Originally I thought I’d use it for a writing project I have going, but instead I’m using it as an end-of-day recap in an effort to zoom in mentally on each of my kids. I got the idea from a friend. I’m writing down each of my children’s names each night as I climb into bed and noting one simple thing that I want to remember. I might write down something funny they said, a dream or goal they shared with me, a favorite book they discovered, or the fact that it’s they’ve seemed whinier than usual and I ought to try to head that off with a little more one-on-one. I figure I can use it to mark accomplishments as well as notes on how we are doing with particular habits we’re working on.

It’s really easy to fall into batch parenting when there are lots of kids to tend to. This simple practice is helping me remember that each of my children are individuals and they need my energy in unique ways. Having to come up with something for every single child every single day helps me look actively throughout the day for things to write. That means I’m paying closer attention to them than I otherwise would. That’s a good thing.

The journal itself is utterly fantastic. I love the smell of binding, the weight of the paper, the smoothness of the cover. Stephanie’s work is really beautiful. Her journals would make rather lovely Easter gifts (take a peek).


Don’t forget that the coupon code from Classical Academic Press is good through the 21st, and you can listen to the Morning Time talk I referenced on Wednesday without needing a coupon code at all by going to CiRCE’s audio library page.


Chestertonian friends, let’s take the next two weekends off (Palm Sunday, Easter) from Weekends with Chesterton and then we’ll meet back. I got my first issue of Gilbert from the American Chesterton Society, and I’m really excited to dig into it.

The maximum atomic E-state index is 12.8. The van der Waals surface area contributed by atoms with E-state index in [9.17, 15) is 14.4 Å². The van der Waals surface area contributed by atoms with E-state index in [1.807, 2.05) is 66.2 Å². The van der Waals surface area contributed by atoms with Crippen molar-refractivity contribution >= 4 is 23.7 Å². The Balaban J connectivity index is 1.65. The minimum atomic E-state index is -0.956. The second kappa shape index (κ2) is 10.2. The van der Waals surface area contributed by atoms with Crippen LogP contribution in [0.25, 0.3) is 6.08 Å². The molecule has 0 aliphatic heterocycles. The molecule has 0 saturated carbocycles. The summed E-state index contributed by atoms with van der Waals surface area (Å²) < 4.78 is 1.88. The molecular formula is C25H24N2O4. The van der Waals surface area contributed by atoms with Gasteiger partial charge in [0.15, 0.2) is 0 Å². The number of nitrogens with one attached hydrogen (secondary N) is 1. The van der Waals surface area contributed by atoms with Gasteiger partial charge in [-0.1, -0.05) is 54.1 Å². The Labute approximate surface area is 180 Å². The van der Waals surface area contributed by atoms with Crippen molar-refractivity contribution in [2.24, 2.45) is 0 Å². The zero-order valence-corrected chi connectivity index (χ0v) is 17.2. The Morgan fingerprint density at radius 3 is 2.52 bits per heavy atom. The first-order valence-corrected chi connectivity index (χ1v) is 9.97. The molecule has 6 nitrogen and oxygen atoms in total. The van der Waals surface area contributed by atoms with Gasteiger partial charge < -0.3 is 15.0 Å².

See you after Easter!

(for more quick takes, visit Conversion Diary)

On Morning Time

UPDATE: If you were one of many to get error messages while you were trying to download the audio talk I linked to in this post, head here instead. The fabulous folks at CiRCE put it up as part of their free audio library so that you would all be able to hear it!

(This is part of the series First Steps Toward Teaching from a State of Rest. New posts in the series publish every Wednesday. Did you miss any? Get caught up here.)

Is there something you want to get to in your homeschool that constantly gets shuffled out of the day? Something like art appreciation, nature study, music, poetry, Shakespeare? It’s the delightful stuff that tends to take a backseat, unfortunately. I hate that.
In my home, I find even worse happening. By the time everyone has completed the basics for the day (you know- math, reading, writing… that kind of thing) we’re all tired and ready for a change of pace, the house needs some attention, and it’s late enough in the day that we need to move on to one of the many other parts of life.

Passing on the faith to my kids- arguably the entire reason I do this home education thing in the first place- gets squeezed out of the schedule. Those experiences that shape my children’s souls and order their affections get back-burnered.
What to do?
Two words: Morning Time.
On Morning Time

Cindy is the go-to lady on Morning Time, and she wrote a whole 31-day series on it last fall that took our own morning time practices to a new level. If nothing else, I gained the impetus I finally needed to prioritize it.This is what she writes:

“Over the years Morning Time became the structure on which I built our school. I started our version of this by using the time to cover the things that I loved and the things I did not want the children to miss out on in the everyday stress of schooling.  I was basically following my heart. Only later did I come to realize that the successes of our homeschool were almost entirely rooted in Morning Time.

(Read the rest here.)